Hackberry
(Sugarberry)

Scientific Name: Celtis occidentalis

General Description
Hackberry is closely related to sugarberry (Celtis laevigata) and is a member of the elm family.  There is little difference between sapwood and heartwood which is yellowish grey to light brown with yellow streaks.  The wood is very susceptible to blue staining before and after kiln drying and has irregular grain, occasionally straight and sometimes interlocked, with a fine uniform texture.

Working Properties
The wood planes and turns well and is intermediate in its ability to hold nails and screws, and stains satisfactorily.  Hackberry dries readily with minimal degrade.  It has a fairly high shrinkage and is most suitable in cut stock (small/short pieces).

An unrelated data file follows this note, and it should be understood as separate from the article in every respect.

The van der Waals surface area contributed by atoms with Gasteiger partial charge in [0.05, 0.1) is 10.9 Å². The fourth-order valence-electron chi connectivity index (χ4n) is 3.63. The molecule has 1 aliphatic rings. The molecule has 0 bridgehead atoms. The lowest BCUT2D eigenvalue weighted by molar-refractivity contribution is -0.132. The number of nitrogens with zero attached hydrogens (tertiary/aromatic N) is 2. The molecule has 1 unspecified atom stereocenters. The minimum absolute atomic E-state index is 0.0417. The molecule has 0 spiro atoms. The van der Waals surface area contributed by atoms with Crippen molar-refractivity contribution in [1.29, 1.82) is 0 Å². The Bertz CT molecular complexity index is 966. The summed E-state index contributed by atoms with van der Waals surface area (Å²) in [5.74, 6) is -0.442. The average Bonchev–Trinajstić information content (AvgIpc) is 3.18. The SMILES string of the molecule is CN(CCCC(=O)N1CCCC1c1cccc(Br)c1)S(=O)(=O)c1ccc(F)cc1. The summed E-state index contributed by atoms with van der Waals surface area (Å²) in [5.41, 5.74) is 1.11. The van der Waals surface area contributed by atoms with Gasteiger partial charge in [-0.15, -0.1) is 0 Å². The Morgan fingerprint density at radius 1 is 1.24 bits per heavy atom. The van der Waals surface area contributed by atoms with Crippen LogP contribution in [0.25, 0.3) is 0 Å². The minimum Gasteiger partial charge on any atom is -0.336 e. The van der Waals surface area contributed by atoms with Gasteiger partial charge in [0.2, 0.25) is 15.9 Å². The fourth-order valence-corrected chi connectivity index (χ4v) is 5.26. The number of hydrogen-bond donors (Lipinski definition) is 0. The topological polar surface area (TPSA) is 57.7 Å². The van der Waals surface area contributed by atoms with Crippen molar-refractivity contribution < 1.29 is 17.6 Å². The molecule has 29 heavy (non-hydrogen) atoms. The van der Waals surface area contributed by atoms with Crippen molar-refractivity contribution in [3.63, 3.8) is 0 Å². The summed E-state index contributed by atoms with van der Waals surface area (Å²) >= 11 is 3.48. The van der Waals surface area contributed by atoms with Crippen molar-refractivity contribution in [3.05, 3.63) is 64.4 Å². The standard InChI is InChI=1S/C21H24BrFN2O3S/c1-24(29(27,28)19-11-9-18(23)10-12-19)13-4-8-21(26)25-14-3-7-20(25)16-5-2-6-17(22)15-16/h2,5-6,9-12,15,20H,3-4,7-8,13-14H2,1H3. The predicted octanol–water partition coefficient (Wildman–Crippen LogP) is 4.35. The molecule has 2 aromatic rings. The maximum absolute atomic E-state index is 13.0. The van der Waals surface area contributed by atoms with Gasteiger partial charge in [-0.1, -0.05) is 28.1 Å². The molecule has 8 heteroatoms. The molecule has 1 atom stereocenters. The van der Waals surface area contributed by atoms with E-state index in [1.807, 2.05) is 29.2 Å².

Physical Properties
Hackberry is moderately hard, heavy and has medium bending strength, high shock resistance but is low in stiffness.  It has a good steam bending classification.

Specific Gravity: 0.53 (12% M.C.)
Average Weight: 593 kg/m3 (12% M.C.)
Average Volumetric Shrinkage: 13.5% (Green to 6% M.C.)
Modulus of Elasticity: 8205 MPa
Hardness: 3914 N

Availability
Good availability, although somewhat limited in thicker stock.

Main Uses
Furniture and kitchen cabinets, millwork, doors and mouldings.